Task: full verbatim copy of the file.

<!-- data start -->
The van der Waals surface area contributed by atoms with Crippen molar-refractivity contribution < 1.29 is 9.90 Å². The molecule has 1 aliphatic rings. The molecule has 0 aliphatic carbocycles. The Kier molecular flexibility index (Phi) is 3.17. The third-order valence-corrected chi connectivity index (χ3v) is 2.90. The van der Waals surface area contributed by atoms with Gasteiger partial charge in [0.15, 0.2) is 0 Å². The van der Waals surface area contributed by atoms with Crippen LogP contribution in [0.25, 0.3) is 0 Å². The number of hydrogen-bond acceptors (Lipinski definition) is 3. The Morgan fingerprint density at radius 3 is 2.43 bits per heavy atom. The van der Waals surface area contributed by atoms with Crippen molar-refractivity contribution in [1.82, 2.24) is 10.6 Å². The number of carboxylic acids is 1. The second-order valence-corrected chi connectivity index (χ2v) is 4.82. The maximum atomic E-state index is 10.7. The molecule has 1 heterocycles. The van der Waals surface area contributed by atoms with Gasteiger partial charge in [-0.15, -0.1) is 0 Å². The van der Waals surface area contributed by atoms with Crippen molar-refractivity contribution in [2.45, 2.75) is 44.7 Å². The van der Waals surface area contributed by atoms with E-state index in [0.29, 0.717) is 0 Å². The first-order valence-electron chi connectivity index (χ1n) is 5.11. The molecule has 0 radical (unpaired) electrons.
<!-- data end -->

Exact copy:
The van der Waals surface area contributed by atoms with Crippen molar-refractivity contribution < 1.29 is 9.90 Å². The molecule has 1 aliphatic rings. The molecule has 0 aliphatic carbocycles. The Kier molecular flexibility index (Phi) is 3.17. The third-order valence-corrected chi connectivity index (χ3v) is 2.90. The van der Waals surface area contributed by atoms with Gasteiger partial charge in [0.15, 0.2) is 0 Å². The van der Waals surface area contributed by atoms with Crippen LogP contribution in [0.25, 0.3) is 0 Å². The number of hydrogen-bond acceptors (Lipinski definition) is 3. The Morgan fingerprint density at radius 3 is 2.43 bits per heavy atom. The van der Waals surface area contributed by atoms with Crippen molar-refractivity contribution in [1.82, 2.24) is 10.6 Å². The number of carboxylic acids is 1. The second-order valence-corrected chi connectivity index (χ2v) is 4.82. The maximum atomic E-state index is 10.7. The molecule has 1 heterocycles. The van der Waals surface area contributed by atoms with Gasteiger partial charge in [-0.15, -0.1) is 0 Å². The van der Waals surface area contributed by atoms with Crippen molar-refractivity contribution in [2.45, 2.75) is 44.7 Å². The van der Waals surface area contributed by atoms with E-state index in [0.29, 0.717) is 0 Å². The first-order valence-electron chi connectivity index (χ1n) is 5.11. The molecule has 0 radical (unpaired) electrons.